The transition into dorm life can be a difficult one for many college freshmen. Some simply are not accustomed to taking care of themselves and others go a little crazy without parental supervision. Most freshmen do just fine, but after the allure of being away from your parents wears off and the excitement of dorm life fades, you start to realize that you have an entire year to live in a small dorm room, in a hall full of strangers.
Fortunately they won’t be strangers for long, but that’s part of the lessons I hope to show you today. From how to live with a total stranger, to avoiding trouble with the RA and the police, I hope to help you navigate your dorm life successfully with a few tips and tricks from those of us who have been there and made those mistakes you’re hoping to avoid.
Chances are if you ask friends and family about their past roommates, you’ll start hearing some pretty interesting stories, from peeing in a hamper in the middle of the night to walking in on some unsightly interactions your roommate is having. So here’s the low down on how to have at least an agreeable, if not meaningful relationship with your new roommate.
The first thing you need to do is shake the notion that you are ‘just roommates.’ When you have roommates in a large house, it’s possible to avoid them if they annoy you, but in a 12’x10’ room, that is never going to happen. The fact of the matter is that you are basically dating this person, so you should treat your relationship with them as such.
Unfortunately, you didn’t have the opportunity to date around with other roommates before deciding which one to move in with, so having clear, open and honest communication is essential. Issues will arise over the year you spend with this person, so even if you never chat with your roomie socially, being able to discuss these issues is an important factor.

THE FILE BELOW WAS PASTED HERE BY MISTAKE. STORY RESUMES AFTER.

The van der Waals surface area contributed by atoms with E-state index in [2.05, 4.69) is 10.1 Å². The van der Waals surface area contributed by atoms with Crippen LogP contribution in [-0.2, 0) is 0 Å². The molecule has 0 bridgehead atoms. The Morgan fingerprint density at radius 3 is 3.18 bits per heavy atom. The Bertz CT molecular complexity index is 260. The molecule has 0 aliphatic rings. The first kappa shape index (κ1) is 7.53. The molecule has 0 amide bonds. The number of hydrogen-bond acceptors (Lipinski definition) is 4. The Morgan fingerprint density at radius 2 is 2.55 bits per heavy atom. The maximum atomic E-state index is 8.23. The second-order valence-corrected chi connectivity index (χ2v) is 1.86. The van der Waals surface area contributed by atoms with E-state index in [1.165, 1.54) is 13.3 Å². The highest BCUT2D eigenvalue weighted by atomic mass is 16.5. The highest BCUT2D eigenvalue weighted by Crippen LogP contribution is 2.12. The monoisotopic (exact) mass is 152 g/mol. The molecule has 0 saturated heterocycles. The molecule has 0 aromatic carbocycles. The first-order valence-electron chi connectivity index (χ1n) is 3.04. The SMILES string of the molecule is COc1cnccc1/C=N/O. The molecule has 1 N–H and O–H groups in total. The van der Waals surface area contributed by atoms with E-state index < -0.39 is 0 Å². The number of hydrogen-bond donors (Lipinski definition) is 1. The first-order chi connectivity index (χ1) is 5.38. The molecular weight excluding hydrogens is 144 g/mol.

When you do sit down to discuss these issues, it’s important to keep in mind that if something they are doing annoys you, it doesn’t mean they don’t have a right to do it. Obviously there are exceptions to this, like the hamper incident, but the key is to compromise. If you want to get something from your roommate, chances are you’ll have to give something up. This may mean they only practice electric guitar with their headphones instead of the amp, or they give you advance notice of any ‘guests’ they might have over. It’s their room too, and although you may not agree with parts of their lifestyle, or some of their habits, they have a right to use the room as well.
If you’ve tried open communication and compromise and things are still going poorly, it’s probably time to get your RA involved. They may not be the therapist you wish you could find to fix your crazy roommate, but they can help mediate a compromise. They may even put everything in writing, having you both sign to show your commitment to working things out. This can be important if it comes to the point where you need to part ways since most colleges try to keep their dorms at capacity (making moves difficult). Having your attempt at resolution in writing lets them know you’re not just crying over spilt milk and you’ve tried to work things out.